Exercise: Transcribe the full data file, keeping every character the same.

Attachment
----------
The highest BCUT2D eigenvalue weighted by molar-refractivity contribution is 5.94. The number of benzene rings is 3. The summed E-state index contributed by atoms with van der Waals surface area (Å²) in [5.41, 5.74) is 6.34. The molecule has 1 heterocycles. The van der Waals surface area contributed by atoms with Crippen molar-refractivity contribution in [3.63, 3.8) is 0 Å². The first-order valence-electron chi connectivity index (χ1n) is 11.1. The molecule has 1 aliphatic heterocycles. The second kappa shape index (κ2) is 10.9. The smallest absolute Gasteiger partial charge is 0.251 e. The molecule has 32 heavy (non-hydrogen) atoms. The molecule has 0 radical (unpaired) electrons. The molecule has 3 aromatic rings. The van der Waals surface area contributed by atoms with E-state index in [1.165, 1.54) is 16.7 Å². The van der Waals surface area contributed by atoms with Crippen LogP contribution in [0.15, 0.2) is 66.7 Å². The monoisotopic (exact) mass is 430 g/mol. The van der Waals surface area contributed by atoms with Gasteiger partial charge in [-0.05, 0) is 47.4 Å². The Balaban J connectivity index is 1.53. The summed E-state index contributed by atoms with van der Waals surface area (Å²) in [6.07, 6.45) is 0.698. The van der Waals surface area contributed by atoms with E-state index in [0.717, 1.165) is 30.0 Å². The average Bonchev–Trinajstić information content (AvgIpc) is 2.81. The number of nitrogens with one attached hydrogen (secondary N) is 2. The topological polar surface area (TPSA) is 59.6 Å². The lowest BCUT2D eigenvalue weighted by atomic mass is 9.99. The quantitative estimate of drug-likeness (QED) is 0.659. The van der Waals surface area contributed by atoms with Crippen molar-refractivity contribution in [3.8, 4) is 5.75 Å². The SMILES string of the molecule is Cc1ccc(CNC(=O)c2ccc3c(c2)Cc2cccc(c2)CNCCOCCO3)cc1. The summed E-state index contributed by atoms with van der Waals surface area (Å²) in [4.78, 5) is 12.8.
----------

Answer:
The highest BCUT2D eigenvalue weighted by molar-refractivity contribution is 5.94. The number of benzene rings is 3. The summed E-state index contributed by atoms with van der Waals surface area (Å²) in [5.41, 5.74) is 6.34. The molecule has 1 heterocycles. The van der Waals surface area contributed by atoms with Crippen molar-refractivity contribution in [3.63, 3.8) is 0 Å². The first-order valence-electron chi connectivity index (χ1n) is 11.1. The molecule has 1 aliphatic heterocycles. The second kappa shape index (κ2) is 10.9. The smallest absolute Gasteiger partial charge is 0.251 e. The molecule has 32 heavy (non-hydrogen) atoms. The molecule has 0 radical (unpaired) electrons. The molecule has 3 aromatic rings. The van der Waals surface area contributed by atoms with E-state index in [1.165, 1.54) is 16.7 Å². The van der Waals surface area contributed by atoms with Crippen LogP contribution in [0.15, 0.2) is 66.7 Å². The monoisotopic (exact) mass is 430 g/mol. The van der Waals surface area contributed by atoms with Gasteiger partial charge in [-0.05, 0) is 47.4 Å². The Balaban J connectivity index is 1.53. The summed E-state index contributed by atoms with van der Waals surface area (Å²) in [6.07, 6.45) is 0.698. The van der Waals surface area contributed by atoms with E-state index in [0.717, 1.165) is 30.0 Å². The average Bonchev–Trinajstić information content (AvgIpc) is 2.81. The number of nitrogens with one attached hydrogen (secondary N) is 2. The topological polar surface area (TPSA) is 59.6 Å². The lowest BCUT2D eigenvalue weighted by atomic mass is 9.99. The quantitative estimate of drug-likeness (QED) is 0.659. The van der Waals surface area contributed by atoms with Crippen molar-refractivity contribution in [3.8, 4) is 5.75 Å². The SMILES string of the molecule is Cc1ccc(CNC(=O)c2ccc3c(c2)Cc2cccc(c2)CNCCOCCO3)cc1. The summed E-state index contributed by atoms with van der Waals surface area (Å²) in [4.78, 5) is 12.8.